The United Arab Emirates (UAE) comprises seven emirates, but Abu Dhabi and Dubai are by far the most important. Together they’re responsible for more than 60% of the country’s economic output. A welcoming business environment, openness to investment and trade and an efficient labor market make the UAE an attractive location for foreign investment. It has one of the most diversified economies in the region, but the oil and gas sector still accounts for about a third of gross domestic product. The UAE has the world’s seventh largest oil reserves.
Weaker oil prices continue to weigh on the UAE’s economic outlook. Following GDP growth of 4.6% in 2014, Oxford Economics expects annual growth to stay below 3% for 2015-2017. Beyond 2017, industrial diversification and Dubai’s investment in high-quality infrastructure should offset the effect of oil prices, allowing economic growth to head back toward 4%.
Business travel industry insight
With 15 million international visitors, the UAE was the Middle East’s second most popular tourist destination in 2015, after Saudi Arabia. Close to 12 million people visited Dubai, with another 2.5 million visitors to Abu Dhabi. Dubai’s hosting of the World Expo in 2020 should lift UAE visitor numbers above 21 million over the next five years. After Kuwait and Saudi Arabia, the UAE is the region’s third-largest business travel market. Inbound visitors account for 60% of spending on business travel. Over the next five years, annual business travel spending growth should average 6%—a growth rate three times faster than that of Kuwait or Saudi Arabia.
International hotel chains are well-represented in the UAE and continue to invest as the World Expo approaches. Dubai dominates both current supply and the future pipeline with more than 20 hotels earmarked for opening in 2017 and 2018. Little hotel development is planned elsewhere in the UAE.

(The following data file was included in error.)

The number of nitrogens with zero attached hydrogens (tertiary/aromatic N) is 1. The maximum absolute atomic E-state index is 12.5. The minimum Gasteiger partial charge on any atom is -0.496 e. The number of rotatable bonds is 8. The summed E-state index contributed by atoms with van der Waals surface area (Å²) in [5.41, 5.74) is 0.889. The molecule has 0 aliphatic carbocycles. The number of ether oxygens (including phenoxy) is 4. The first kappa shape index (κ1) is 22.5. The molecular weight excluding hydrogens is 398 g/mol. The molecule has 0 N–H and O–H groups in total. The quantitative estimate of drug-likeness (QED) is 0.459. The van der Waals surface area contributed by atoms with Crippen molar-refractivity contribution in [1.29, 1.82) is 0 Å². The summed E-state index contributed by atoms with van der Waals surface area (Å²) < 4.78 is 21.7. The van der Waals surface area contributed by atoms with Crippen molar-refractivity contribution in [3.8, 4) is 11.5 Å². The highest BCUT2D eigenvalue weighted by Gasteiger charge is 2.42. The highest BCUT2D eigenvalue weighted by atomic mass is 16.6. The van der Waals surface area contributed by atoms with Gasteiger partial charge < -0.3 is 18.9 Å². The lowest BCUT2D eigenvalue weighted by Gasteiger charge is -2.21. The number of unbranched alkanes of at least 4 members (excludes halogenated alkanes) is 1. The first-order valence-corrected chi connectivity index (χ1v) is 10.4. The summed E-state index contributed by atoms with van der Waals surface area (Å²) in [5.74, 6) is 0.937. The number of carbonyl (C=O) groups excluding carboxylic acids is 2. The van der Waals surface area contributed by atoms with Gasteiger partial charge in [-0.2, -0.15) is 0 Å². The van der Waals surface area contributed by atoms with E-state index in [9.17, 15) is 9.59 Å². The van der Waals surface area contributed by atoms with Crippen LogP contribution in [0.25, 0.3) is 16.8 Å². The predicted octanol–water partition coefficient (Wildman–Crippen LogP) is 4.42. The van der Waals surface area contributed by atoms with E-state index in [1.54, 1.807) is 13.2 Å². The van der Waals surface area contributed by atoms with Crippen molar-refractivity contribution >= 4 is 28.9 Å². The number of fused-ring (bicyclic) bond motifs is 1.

The UAE is home to two of the world’s fastest growing airlines: Dubai-based Emirates and Abu Dhabi’s Etihad Airways. Both operate comprehensive networks from their Gulf hubs. Other UAE-based airlines include low-cost carriers Air Arabia and Flydubai, as well as smaller airlines like RAK Airways.
- The UAE’s role as a regional trade and investment hub positions it to benefit from the lifting of economic sanctions on its neighbor Iran.
- Government efforts to support industrial diversification toward a knowledge-based economy should encourage business investment.
- Massive investment in tourism infrastructure and hotels to prepare for the World Expo will ensure the UAE’s remains a prime destination for years to come.
- Growth in the UAE’s non-oil sector is losing momentum, as falling oil prices weaken consumer and business sentiment.
- Low oil prices have slowed private sector lending, encouraged growth in deposits and weakened the stock market. These developments point to a slowdown in investment.
- To keep development on track, the UAE must make progress on foreign ownership and bankruptcy laws, as well as on financial regulation.
BCD Travel’s Research & Intelligence experts translate the trends driving international business growth in new markets. Talk to your account manager about how BCD Travel can support your company’s growth and get your travelers where they need to be across the globe.